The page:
Mandatory Disclosures of Connections and Relationships to Foreign Countries
Effective immediately, small businesses submitting a proposal or application under the SBIR/STTR programs will be required to make certain disclosures. It is important to pay close attention to the language used for each disclosure, as some say, “foreign country of concern” while others more broadly state “foreign state,” “foreign entity,” or “foreign business entity.” Disclosures include:
- the identity of all owners and “covered individuals” who are a party to any foreign talent recruitment program from a foreign country of concern;
- the existence of any joint venture or subsidiary based in, funded by, or has a foreign affiliation with any foreign country of concern;
- any current or pending contractual/financial obligation or other agreement with an enterprise owned by a foreign state or foreign entity;
- whether the small business is wholly owned in a foreign country of concern;
- the percentage of venture capital or institutional investment by an entity with a general partner or individual holding a leadership role in such entity who has a foreign affiliation with any foreign country of concern;
- any technology licensing or IP sales to a foreign country of concern within the five years preceding proposal submission; and
- any related foreign business entity.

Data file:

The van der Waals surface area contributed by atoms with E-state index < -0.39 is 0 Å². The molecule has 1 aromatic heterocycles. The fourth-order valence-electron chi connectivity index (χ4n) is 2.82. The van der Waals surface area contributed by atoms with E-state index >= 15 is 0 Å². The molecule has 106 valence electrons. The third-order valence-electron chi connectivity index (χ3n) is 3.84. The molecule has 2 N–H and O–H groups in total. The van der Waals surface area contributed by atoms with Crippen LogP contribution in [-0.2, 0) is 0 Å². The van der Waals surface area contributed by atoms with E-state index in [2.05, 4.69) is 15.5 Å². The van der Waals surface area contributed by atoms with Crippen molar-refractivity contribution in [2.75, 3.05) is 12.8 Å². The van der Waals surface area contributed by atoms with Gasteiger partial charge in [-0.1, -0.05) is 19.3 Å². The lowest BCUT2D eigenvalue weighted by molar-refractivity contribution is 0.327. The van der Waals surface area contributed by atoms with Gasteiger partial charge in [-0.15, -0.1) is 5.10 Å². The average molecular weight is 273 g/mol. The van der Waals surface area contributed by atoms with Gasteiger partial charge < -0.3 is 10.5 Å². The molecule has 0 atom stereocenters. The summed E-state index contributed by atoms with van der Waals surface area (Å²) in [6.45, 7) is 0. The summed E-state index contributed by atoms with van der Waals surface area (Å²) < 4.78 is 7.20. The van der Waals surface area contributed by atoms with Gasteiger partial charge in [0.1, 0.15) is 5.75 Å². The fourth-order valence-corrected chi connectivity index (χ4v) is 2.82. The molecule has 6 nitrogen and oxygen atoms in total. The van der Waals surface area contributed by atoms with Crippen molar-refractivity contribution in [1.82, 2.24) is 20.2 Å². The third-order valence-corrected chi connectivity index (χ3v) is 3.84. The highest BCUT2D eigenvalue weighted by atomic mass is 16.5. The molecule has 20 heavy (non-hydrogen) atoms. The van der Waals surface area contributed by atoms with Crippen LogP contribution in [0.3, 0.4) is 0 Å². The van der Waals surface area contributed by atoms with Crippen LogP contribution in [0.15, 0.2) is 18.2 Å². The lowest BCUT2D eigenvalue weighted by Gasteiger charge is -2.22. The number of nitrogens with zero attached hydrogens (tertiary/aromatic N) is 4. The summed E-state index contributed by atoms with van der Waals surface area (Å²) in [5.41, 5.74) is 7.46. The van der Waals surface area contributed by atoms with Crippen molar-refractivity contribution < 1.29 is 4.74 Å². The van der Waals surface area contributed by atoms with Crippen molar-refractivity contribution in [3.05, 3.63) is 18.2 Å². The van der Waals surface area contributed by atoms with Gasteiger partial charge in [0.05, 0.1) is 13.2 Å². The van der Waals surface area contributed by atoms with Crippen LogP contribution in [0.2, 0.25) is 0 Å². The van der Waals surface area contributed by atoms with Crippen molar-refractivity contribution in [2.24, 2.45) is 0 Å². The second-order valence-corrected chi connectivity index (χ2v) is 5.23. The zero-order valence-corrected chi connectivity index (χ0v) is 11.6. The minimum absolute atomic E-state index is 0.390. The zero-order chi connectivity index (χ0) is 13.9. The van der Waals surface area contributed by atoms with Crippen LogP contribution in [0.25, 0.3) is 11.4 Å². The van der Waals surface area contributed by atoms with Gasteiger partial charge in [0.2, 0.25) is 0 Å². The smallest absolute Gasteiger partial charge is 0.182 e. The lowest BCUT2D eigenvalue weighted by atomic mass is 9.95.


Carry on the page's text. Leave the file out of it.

Answering in the affirmative to any one of these disclosures may give the agency the necessary justification to remove your proposal or application from consideration. In the event you answer “yes” to having a contractual obligation, financial obligation, or other agreement (i.e., joint venture arrangement) with an enterprise owned by a foreign state or any foreign entity during the previous five years preceding proposal submission, the agency will likely require supporting documentation to assess the risks associated with the foreign state or entity. Thus, it will be a best practice to have these documents on hand and ready upon request. Failure to provide such documents may result in the agency removing your offer from the competition. Agencies will have discretion as to whether an offeror should be eliminated from consideration regarding the above disclosures. Significantly, the Act also provides that an offeror will be automatically deemed ineligible for award if an Agency finds the offeror: